“No one will know you’re nervous,” I told my daughter. “But I am,” she insisted. We walked in silence for a bit. “I only know you’re nervous because you told me,” I continued. “But you don’t look it at all.” She grinned. “I don’t?” I shook my head. “Not at all.” She thought about that and then wrapped her arms around me and squeezed. I thought for a worried moment she wasn’t going to let go, but she surprised me, telling me she loved me and then turning down the hall. After she disappeared around a corner, her piano book clasped between her fingers and her sweaty palm, I realized she hadn’t looked back.
Kids go through new experiences all the time. Some kids handle their nervousness well, but a lot of kids worry or stress. Do you want to know how to help them get through something stress-worthy? Here are 4 times when you should tell your child to fake it till you make it and the tricks to teach her to project confidence along the way.
1. To Make Friends
“Everyone talks at the beginning of class but me. I don’t know anyone,” my daughter said, adding that it’s her least favorite class because of it. “So, I just sit there and try to read my book.”
If a child wants to make friends, she may have to push past her comfort zone and fake it till she makes it. For my daughter, that meant putting down the book. “When you go to class, have a smile on your face,” I said. “Even if it takes a little work, a smile tells people you’re feeling good about yourself. It conveys confidence. Plus, smiles are contagious. Try to make eye contact with the kids who sit near you, and then smile at them. It might be easier to start a conversation after that.”
2. To Do Something Hard
On Monday morning before school, my son still hadn’t gotten out of bed. “Why aren’t you moving?” I asked from the doorway. “I don’t want to go.” With a little more prodding, I realized he was worried about another tough week of math class. He’d done poorly on a quiz the previous week and admitted he’d “cried a little” in front of his teacher.
“It’s a new week,” I said. “New beginning. You know you can do hard things, so remind yourself. You’ve gotten through tough assignments all year.” Positive self-talk will help him to fake it till he makes it, so I suggested he try some affirmations: “I’m good at school. I can do tough stuff. I’m a smart and friendly kid.”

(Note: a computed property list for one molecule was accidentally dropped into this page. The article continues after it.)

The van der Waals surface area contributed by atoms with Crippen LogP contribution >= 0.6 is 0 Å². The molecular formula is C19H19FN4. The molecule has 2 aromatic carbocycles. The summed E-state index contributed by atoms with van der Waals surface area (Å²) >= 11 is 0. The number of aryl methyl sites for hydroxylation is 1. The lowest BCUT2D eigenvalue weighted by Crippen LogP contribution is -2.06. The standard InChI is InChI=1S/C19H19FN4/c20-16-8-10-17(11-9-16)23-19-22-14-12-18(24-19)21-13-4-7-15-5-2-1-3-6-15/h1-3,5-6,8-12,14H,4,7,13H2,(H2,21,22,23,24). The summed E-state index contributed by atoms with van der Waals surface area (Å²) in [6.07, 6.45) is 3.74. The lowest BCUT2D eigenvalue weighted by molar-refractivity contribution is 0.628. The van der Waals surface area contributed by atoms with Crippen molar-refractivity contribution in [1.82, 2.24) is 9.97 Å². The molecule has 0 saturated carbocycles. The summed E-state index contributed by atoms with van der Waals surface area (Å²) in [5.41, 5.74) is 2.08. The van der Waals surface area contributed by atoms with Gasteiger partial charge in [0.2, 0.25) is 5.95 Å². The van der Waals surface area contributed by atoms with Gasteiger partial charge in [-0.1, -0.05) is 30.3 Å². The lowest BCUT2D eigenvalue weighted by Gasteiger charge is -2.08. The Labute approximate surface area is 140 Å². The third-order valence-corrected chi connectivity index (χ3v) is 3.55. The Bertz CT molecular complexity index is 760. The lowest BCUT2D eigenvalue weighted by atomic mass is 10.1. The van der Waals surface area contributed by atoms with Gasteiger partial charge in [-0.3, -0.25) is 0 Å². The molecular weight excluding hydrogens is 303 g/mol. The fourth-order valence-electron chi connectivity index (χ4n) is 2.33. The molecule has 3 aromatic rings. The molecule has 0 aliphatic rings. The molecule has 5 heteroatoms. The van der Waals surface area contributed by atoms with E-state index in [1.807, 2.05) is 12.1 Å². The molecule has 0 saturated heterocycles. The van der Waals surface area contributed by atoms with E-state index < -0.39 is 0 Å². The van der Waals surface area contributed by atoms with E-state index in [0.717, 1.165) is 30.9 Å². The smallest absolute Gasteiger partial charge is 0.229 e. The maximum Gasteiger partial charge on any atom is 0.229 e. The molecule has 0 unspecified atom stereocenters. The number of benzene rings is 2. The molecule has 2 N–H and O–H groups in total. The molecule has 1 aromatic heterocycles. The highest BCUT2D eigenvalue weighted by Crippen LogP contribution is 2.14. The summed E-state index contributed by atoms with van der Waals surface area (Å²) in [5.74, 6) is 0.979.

3. To Talk to an Adult
“I forgot,” my daughter said when I asked if she’d stayed after class to talk to Mr. Lee about the assignment. I gave her a look that said “I’m not buying it” and she squirmed until finally admitting the truth: “I don’t know what to say.” I understood her hesitation to talk to her teacher because she felt shy about not remembering the assignment’s directions. But if she didn’t talk to him, she wouldn’t know how to complete the work. My daughter needed to feel more confident than she actually was just to start a conversation with Mr. Lee and get the help she needed.
Talking to an adult could also include applying for a part-time job, talking to someone about volunteer work, selling cookies door to door, or joining the art club. Role play with your child at home and let her practice talking to you as if you were the adult in question. Then, help her prepare her questions or talking points ahead of time. Being prepared goes a long way to giving anyone confidence in nerve-racking situations.
4. To Confront a Bully or Mean Kid
A girl on my school bus started picking on my little sister one day. Upset, I stood in the aisle and made myself as big as I could so I could peer down at the mean girl. I didn’t relish the opportunity to confront another kid, but I didn’t want her bothering my sister anymore either. So, I made myself do it and tried to look intimidating as I glared at her. I told her in a loud, clear voice to back off. And it worked! The girl flipped her ponytail and retreated to the back of the bus. She never bothered my sister again.
Have your child practice Harvard psychologist Amy Cuddy’s superhero stance—have her take up space with wide, straight legs and her hands on her hips. The idea is to open yourself up instead of curling into yourself. Look bigger instead of smaller. I’ve said to my daughter, “Do the Captain Marvel stance!” and to my son, the “Captain America stance.” If your child looks confident, even if she’s not feeling so, it’ll be a huge deterrent to bullies.
If your child looks confident, even if she’s not feeling so, it’ll be a huge deterrent to bullies.
What tips do you have to help grow kids’ confidence and help them to fake it till you make it?
ASK YOUR CHILD…
Who is your favorite superhero?